Ali-Naghi Vaziri: An Outstanding Iranian Artist Who Inspired Other Musicians

Ali-Naghi Vaziri- Qajar musician
Ali-Naghi Vaziri was a prominent Qajar musician and master of Iranian traditional music
Ali-Naghi Vaziri- Qajar musician
Ali-Naghi Vaziri was a prominent Qajar musician and master of Iranian traditional music

Ali-Naqi Vaziri, also known as Colonel, was a 20th-century Iranian composer and thinker considered a revolutionary icon in the history of Traditional Persian Music.

He is one of the most influential figures in bringing Western music theory to Iran and founded the Academy of Music of Iran.

Biography of Ali-Naghi Vaziri

Vaziri was born in Tehran on October 1, 1886, to Musa Khan Vaziri, the Brigadier General of the Persian Cossack Brigade, and Bibi Khanoom Astarabadi, one of the prominent leaders of the Iranian women’s movement and founder of the first elementary school for girls in Tehran.

He had four brothers and three sisters, and his youngest sister would later marry Gholam-Hossein Banan, the famous Iranian musician, and singer. Ali-Naghi’s mother was a Tombak player, and her brother was a Tar player.

Vaziri joined the army in his teenage years. There, he learned how to play the bugle from the army buglers. He started to learn Tar from Hossein-Ali Qezel Ayaq (before Qezel Ayaq became a member of the National Consultative Assembly). He left the army for the first time at 20 after the 1908 bombardment of the Majlis of Iran and went to Isfahan. In the following years, Vaziri would focus solely on music.

Ali-Naghi Vaziri’s Early Musical Education

He learned traditional Iranian musical notation from Yavar Agha Khan, a military musician. Vaziri learned how to play violin and the principles of Western musical notation from Hossein Hang-Afarin (Hang-Afarin had been a student of Alfred Jean Baptiste Lemaire in the Dar ul-Funun Music Department). During this time, he mastered Mandolin, Santur, and Kamancheh. He then learned how to play the organ from Pere Geffroie, a French priest at the St. Louis School in Tehran.

After this priest left Iran, Vaziri received the teaching of Solayman Khan Saham al-Dowleh. Soleyman Khan inspired him to study the Piano, which helped Vaziri better understand concepts like harmony, chords, and modulation. He also studied Mirza Abdullah’s Radifs with the help of Darvish Khan, a traditional Iranian musician, and Tar player.

Vaziri’s Political Activities and the Constitutional Revolution

In 1910, Vaziri returned to the army and was dispatched to Karaj on a military mission. However, his upbringing in a constitutionalist family led to his quarrel with the Russian commander in charge of Karaj. He would spend the next few years in hiding to avoid prosecution.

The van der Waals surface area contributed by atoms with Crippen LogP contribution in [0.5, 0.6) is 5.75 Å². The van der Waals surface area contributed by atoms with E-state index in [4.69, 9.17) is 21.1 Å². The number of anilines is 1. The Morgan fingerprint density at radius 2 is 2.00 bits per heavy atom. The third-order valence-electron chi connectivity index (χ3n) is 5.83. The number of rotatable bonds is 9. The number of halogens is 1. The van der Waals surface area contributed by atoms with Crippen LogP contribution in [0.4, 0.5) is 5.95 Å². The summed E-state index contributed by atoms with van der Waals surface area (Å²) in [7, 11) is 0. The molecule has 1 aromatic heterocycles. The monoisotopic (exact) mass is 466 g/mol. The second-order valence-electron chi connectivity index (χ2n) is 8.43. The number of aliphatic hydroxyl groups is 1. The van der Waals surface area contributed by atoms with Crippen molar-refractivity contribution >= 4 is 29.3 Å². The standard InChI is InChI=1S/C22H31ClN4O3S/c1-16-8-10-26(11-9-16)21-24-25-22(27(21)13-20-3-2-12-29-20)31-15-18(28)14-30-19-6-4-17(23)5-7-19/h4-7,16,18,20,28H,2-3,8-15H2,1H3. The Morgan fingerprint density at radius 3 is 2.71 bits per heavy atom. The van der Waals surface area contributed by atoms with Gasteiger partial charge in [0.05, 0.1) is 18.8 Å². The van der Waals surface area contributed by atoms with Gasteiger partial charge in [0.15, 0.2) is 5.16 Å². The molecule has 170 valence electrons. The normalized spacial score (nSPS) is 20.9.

Vaziri was a supporter of the Persian Constitutional Revolution and the freedom fighters. He assisted the movement by acquiring guns and ammunition. He later joined the constitutional revolution in Tehran to fight the Cossacks.

Vaziri was appointed a colonel in 1910 but was demoted later in 1911 when he failed to pass a new exam set by Ahmad Qavam. However, he was still known as the colonel among his friends. Following the expulsion of William Morgan Shuster under British and Russian pressure, Vaziri was jaded with the political status quo, which Shuster would call the Strangling of Persia. He gave up military activities for some time and focused on arts and science.

He rejoined the army in 1914, traveled to Russia for two months, and settled in Birjand after his mission was over. He moved his family there and lived in Birjand for two years. He wanted to travel to Europe but the start of World War I prevented him. In 1917, he returned to Tehran and permanently resigned from his military career to move to Europe and study music.

Traveling to Europe

The precise date of Vaziri’s travel to Europe is not recorded, but in all likelihood, it started in the winter of 1919. He was accompanied by Mostafa-Qoli Bayat who is considered the father of modern agriculture in Iran. Bayat also contributed to funding Vaziri’s musical education.

Vaziri made his way to France through Russia and Turkey. He attended the Ecole Superieure de Musique, but since he was 31 years old at the time, he could only attend the lectures as an Academic audit. He studied harmony and contrepoint (Counterpoint) and attended courses focusing on violin, piano, and singing. He was also a student of Paul Antonin Vidal, the famous French conductor and composer.

Vaziri went to Berlin in 1921 and was accepted into the Hochschule fur Musik, and spent two years there to study music composition and music education.

Establishing Modern Musical Institutions in Iran

Ali-Naghi Vaziri and Hossein-Ali Mallah
Ali-Naghi Vaziri, Hossein-Ali Mallah, Mehrangiz Mallah, and Hossein Behzad